Imagine a man with a knee injury limping to hospital and then falling into a ditch and breaking his ankle. That’s the state of the Indian media after the #MeToo outpourings exposed many journalists as sexual predators. And this came at a time when the media’s credibility crashed to an all-time low after the Narendra Modi phenomenon hopelessly polarised it.
Add high libido to low credibility. You have a double whammy that is taking its rightful toll on so-called journalists who wallow in the myth of being a species equipped with a superior intellect and power that they believe entitle them to advise governments on how to run countries—and to molest women colleagues.
Readers are smart enough to notice the common feature in the way the so-called mainstream media handled both the post-Modi polarisation and the ongoing #MeToo avalanche. In both cases, the media has exhibited a remarkable lack of maturity and exposed itself as an institution that is still a work in progress, nowhere near being a fully evolved entity that the world’s largest democracy can pride itself in.
This happened despite the fact that political polarisation and erosion of credibility are by no means unique to Indian media. For some years now, this trend has been visible even in developed democracies, including even the United States, after Donald Trump stormed into the White House. But what’s unnerving about the Indian media is not that journalists take stands either supporting or opposing Modi, but the singular lack of tolerance one side has for the other and the contempt that both have for those journalists who try to be neutral.
The result of this was that readers in India, as those across the world, began to turn to non-conventional sources of news like online news portals. At the same time, the digital revolution made Twitter a primary platform where news was consumed first. The 2018 Reuters Institute Digital News Report that covered 37 countries also showed a continuing rise in the use of messaging apps like WhatsApp for news. Nobody attributes this rise to only the growth of internet. In a large measure, the loss of credibility of conventional media forced readers to take to readily available alternative sources.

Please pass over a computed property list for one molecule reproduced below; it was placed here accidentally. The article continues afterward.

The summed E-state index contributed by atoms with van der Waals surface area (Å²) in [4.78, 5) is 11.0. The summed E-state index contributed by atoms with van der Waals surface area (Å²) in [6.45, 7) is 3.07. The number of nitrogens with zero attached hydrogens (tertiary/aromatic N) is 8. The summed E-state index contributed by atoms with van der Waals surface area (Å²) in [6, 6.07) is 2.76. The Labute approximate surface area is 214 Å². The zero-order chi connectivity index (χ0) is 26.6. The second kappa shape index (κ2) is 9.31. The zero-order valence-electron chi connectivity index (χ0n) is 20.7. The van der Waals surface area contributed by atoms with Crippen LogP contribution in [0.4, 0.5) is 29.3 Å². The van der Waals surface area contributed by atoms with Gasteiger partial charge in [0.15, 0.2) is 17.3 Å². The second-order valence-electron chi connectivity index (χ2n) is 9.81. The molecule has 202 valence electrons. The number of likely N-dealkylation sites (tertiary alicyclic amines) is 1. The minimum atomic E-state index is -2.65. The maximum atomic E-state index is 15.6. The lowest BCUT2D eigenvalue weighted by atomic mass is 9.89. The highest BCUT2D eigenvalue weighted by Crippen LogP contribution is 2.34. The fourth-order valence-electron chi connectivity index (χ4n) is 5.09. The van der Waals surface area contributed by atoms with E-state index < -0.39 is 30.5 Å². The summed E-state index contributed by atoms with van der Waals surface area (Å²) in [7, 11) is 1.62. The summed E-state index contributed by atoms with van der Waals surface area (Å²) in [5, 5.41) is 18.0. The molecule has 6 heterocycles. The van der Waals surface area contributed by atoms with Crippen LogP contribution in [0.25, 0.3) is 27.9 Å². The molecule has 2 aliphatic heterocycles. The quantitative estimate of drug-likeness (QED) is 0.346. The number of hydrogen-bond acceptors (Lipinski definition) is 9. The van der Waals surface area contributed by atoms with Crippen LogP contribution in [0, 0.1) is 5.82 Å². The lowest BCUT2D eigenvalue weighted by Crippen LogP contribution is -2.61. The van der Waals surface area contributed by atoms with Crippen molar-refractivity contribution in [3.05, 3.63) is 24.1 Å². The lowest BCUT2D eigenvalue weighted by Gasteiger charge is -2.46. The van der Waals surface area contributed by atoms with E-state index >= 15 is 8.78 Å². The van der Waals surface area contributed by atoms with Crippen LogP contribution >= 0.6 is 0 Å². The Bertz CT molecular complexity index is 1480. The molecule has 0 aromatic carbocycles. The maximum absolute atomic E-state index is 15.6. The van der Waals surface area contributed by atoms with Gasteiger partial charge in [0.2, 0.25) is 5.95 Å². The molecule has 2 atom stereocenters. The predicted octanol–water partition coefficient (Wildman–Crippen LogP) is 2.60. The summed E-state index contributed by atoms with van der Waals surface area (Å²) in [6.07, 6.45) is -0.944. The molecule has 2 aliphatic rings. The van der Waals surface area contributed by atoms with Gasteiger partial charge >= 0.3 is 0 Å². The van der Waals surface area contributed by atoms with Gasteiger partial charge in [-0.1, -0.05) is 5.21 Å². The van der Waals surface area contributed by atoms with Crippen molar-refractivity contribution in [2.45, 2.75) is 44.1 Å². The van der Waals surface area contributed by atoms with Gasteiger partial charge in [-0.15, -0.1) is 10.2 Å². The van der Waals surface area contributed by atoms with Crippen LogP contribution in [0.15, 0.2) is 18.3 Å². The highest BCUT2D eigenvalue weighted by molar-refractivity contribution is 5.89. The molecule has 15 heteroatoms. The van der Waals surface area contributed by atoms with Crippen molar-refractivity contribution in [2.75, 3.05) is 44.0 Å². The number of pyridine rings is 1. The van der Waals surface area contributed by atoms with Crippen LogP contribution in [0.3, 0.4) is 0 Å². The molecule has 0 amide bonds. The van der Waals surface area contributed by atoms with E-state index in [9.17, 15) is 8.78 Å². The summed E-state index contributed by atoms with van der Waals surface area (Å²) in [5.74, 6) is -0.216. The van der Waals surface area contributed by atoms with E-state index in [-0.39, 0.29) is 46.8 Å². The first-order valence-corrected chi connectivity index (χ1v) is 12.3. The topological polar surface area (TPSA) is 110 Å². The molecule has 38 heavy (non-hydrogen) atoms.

Twitter is "mainline" #MeToo medium
But in the case of the #MeToo campaign, the plight of the mainstream media in India is worse. From being an important platform for news consumption, Twitter became the only place that disseminated information on #MeToo. Most newspapers covered in detail sexual harassment allegations against actors and others, but were almost silent when journalists were named.
Besides creating a workplace environment that either encourages—or turns a blind eye to— sexual bullying by senior journalists, the media has almost maintained a distressing silence on the utter depravity of its own staff in the aftermath of #MeToo.
Potential for the misuse of #MeToo for targeting innocent men or for personal score-settling notwithstanding, the media must in all honesty acknowledge at least now what the ongoing movement has exposed: Sexual harassment of women journalists is a shameful reality and is more rampant than we had all along suspected. Nearly as absurd is the attempt by some who are jumping on to the #MeToo bandwagon to call out every instance of mild and juvenile flirtation. However, that doesn’t rob most of the accusations of prima facie authenticity.